What relief is available for breach of a non-competition agreement?
When a party breaches a non-competition agreement, or non-compete, the most common remedy is an injunction barring that party from further conduct that would constitute a violation the agreement’s terms. Because non-competes with employees must be limited in their duration and geographic scope, an injunction enforcing such agreements will reflect those limitations. If the defendant violates the injunction, the court may enforce it through monetary penalties and may extend or expand the injunction.
While injunctions are often granted to remedy breaches of non-competes, courts do not issue them automatically. Generally, courts consider: (1) whether the plaintiff faces “irreparable harm” – i.e., injury that cannot be remedied through money damages; (2) whether the harm to the defendant outweighs the harm the plaintiff has demonstrated; and (3) how the dispute impacts the public interests.
When the plaintiff is an employer and the defendant an employee, courts will consider, among other things, whether the employer stands to lose client relationships and customer goodwill, and whether the employee had access to competitively sensitive information that could be shared with a new employer. Courts typically find irreparable harm when the employer has credible evidence that breach of the non-compete led to disclosure of confidential information or the loss of customer relationships and goodwill. When balancing the parties’ interests, courts will also consider whether the employee has alternative means to earn a living and the effect of an injunction on the employee’s future career prospects. As for the public interest, courts will consider the nature of the employee’s work. If it is critical to the public – for example, if the employee provides essential medical services – a court will be less likely to issue an injunction.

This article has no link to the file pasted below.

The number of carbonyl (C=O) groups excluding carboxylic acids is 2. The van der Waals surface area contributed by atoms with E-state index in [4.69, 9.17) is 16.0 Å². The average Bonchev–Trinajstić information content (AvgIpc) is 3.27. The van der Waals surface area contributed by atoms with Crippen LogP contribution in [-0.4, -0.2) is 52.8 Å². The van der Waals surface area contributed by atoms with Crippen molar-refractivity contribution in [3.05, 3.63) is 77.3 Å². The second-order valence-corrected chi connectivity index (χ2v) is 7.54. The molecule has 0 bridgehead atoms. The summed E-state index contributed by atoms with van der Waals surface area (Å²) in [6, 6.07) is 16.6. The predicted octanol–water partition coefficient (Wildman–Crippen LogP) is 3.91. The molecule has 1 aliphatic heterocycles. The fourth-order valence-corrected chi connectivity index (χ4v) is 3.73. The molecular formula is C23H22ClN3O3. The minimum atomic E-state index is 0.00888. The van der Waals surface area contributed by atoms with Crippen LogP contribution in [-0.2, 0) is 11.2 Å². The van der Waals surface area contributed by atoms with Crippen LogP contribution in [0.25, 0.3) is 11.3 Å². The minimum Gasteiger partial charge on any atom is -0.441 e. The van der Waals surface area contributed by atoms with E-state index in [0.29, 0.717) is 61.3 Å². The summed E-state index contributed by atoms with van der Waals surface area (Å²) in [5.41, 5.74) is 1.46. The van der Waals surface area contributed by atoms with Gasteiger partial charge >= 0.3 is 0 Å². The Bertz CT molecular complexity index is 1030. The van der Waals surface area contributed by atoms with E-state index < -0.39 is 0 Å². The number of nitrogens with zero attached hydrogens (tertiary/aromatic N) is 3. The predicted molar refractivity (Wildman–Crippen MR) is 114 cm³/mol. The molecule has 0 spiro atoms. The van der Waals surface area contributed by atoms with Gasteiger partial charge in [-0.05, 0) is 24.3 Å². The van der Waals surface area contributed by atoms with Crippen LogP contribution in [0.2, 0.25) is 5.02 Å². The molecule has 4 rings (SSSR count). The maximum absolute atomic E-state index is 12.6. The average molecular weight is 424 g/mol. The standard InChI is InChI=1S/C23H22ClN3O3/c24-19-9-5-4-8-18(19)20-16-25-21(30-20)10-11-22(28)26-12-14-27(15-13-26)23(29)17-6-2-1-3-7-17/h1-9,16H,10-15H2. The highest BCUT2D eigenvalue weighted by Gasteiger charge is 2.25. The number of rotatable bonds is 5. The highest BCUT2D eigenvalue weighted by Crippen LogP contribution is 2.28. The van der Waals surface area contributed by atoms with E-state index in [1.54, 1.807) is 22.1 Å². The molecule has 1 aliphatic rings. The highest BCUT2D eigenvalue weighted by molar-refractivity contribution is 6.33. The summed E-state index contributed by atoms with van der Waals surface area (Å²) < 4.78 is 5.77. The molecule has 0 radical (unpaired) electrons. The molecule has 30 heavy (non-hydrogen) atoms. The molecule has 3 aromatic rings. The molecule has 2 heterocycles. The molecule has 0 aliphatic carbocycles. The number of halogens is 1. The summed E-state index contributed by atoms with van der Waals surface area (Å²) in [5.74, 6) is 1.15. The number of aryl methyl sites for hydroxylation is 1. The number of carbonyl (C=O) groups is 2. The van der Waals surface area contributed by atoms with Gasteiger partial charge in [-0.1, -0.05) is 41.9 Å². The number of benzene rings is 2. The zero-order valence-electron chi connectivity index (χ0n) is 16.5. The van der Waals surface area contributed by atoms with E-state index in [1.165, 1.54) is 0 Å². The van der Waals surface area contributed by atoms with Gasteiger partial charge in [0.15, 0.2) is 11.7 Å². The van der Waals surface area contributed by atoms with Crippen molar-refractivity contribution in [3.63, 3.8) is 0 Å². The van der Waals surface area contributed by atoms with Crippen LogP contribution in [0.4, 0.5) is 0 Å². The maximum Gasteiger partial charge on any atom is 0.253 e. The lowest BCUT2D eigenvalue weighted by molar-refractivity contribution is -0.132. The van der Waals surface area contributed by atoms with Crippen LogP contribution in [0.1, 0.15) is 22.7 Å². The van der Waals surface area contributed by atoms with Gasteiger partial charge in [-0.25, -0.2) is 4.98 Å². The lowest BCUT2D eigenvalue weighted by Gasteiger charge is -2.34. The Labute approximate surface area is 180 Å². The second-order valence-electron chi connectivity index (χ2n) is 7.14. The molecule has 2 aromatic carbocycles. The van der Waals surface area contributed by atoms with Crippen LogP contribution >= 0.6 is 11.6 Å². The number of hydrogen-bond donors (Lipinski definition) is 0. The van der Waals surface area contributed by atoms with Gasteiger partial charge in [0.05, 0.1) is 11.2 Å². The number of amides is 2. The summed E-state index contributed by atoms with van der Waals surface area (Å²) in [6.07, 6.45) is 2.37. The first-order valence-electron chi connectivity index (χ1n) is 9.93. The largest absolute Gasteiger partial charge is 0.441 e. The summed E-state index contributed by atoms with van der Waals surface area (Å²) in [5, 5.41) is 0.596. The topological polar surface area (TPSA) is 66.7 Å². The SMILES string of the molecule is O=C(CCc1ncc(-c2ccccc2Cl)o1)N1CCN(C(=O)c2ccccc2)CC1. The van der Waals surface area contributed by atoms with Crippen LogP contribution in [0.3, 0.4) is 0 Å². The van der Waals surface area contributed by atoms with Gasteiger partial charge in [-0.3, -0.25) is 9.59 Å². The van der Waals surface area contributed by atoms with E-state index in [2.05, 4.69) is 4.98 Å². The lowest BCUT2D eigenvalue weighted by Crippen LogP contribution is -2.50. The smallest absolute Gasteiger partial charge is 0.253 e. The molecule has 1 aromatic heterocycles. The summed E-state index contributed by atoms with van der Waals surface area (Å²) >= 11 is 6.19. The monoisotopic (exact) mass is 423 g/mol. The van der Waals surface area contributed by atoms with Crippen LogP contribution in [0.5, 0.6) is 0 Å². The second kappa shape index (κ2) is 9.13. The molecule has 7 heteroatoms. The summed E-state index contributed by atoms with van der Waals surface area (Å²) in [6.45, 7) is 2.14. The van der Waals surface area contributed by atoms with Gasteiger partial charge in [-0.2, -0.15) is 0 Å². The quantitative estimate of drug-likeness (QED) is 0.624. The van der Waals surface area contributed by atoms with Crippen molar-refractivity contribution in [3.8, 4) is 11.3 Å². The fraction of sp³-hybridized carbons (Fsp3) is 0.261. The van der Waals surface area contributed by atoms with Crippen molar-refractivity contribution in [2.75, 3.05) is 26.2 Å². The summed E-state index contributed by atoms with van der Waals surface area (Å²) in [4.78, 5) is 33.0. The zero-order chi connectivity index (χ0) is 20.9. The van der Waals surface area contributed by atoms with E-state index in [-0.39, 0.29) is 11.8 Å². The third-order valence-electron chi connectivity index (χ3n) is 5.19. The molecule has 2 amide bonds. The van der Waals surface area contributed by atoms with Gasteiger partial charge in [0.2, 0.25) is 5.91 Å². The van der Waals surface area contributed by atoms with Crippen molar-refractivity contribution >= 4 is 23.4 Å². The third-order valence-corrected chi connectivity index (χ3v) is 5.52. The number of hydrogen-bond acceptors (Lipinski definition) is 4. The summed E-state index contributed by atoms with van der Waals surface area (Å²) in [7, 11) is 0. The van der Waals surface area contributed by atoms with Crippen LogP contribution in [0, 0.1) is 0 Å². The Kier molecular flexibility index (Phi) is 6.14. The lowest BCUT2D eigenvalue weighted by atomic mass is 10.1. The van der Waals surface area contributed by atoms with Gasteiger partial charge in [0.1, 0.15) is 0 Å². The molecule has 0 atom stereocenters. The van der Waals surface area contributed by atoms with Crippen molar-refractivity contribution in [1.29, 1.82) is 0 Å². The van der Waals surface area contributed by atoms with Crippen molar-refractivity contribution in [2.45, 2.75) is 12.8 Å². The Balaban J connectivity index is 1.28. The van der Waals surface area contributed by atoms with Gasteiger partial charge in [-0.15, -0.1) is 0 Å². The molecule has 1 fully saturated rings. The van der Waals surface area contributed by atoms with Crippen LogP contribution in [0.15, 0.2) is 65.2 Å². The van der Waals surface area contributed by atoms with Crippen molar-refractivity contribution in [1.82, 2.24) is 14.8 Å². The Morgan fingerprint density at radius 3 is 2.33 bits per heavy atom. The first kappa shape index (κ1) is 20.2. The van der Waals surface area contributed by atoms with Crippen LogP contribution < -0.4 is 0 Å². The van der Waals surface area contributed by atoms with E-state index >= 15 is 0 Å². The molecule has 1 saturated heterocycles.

Beyond the typical remedy of injunctive relief, it is possible for a plaintiff to recover damages for losses suffered due to breach of non-compete. Such damages usually take the form of lost profits the plaintiff would have earned if not for the breach, or additional costs the plaintiff incurred in responding to the breach.
If a company believes a non-compete has been breached, it should consult experienced counsel about how best to enforce its rights. Early analysis of the non-compete and the breach can determine what relief is available and identify the best strategies for obtaining it.
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